The NONEXPRESSOR OF PATHOGENESIS-RELATED GENES 1 (NPR1) and related NPR1-like proteins are a functionally similar, yet surprisingly diverse family of transcription co-factors. Initially, NPR1 in Arabidopsis was identified as a positive regulator of systemic acquired resistance (SAR), paralogs NPR3 and NPR4 were later shown to be negative SAR regulators. The mechanisms involved have been the subject of extensive research and debate over the years, during which time a lot has been uncovered. The known roles of this protein family have extended to include influences over a broad range of systems including circadian rhythm, endoplasmic reticulum (ER) resident proteins and the development of lateral organs. Recently, important advances have been made in understanding the regulatory relationship between members of the NPR1-like protein family, providing new insight regarding their interactions, both with each other and other defense-related proteins. Most importantly the influence of salicylic acid (SA) on these interactions has become clearer with NPR1, NPR3, and NPR4 being considered bone fide SA receptors. Additionally, post-translational modification of NPR1 has garnered attention during the past years, adding to the growing regulatory complexity of this protein. Furthermore, growing interest in NPR1 overexpressing crops has provided new insights regarding the role of NPR1 in both biotic and abiotic stresses in several plant species. Given the wealth of information, this review aims to highlight and consolidate the most relevant and influential research in the field to date. In so doing, we attempt to provide insight into the mechanisms and interactions which underly the roles of the NPR1-like proteins in plant disease responses.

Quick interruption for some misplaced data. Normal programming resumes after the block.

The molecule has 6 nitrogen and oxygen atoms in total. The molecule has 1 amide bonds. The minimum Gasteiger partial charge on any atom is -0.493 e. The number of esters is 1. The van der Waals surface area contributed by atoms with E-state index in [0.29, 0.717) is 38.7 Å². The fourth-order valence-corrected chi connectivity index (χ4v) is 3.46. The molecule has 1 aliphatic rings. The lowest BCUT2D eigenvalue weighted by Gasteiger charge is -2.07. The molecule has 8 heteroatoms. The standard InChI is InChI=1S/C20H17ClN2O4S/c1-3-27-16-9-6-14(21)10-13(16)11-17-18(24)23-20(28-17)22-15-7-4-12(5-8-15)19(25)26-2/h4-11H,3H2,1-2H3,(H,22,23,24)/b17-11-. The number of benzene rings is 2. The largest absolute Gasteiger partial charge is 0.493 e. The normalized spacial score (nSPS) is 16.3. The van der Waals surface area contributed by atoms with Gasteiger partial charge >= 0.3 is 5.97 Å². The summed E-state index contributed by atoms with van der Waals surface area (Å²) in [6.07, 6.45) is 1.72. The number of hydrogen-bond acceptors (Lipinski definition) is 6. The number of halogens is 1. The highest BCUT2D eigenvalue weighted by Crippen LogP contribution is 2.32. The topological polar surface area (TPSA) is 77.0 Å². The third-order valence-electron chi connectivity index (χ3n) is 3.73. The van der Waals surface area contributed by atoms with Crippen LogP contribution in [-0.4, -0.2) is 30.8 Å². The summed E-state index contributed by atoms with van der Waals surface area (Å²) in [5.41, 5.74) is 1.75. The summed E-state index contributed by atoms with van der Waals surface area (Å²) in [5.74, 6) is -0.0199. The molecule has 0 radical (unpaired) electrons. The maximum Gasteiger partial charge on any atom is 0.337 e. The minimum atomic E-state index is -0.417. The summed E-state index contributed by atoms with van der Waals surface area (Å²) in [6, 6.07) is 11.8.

Backer, R., Naidoo, S., & van den Berg, N. (2019, February 1). The NONEXPRESSOR OF PATHOGENESIS-RELATED GENES 1 (NPR1) and related family: Mechanistic insights in plant disease resistance. Frontiers in Plant Science. Frontiers Media S.A. https://doi.org/10.3389/fpls.2019.00102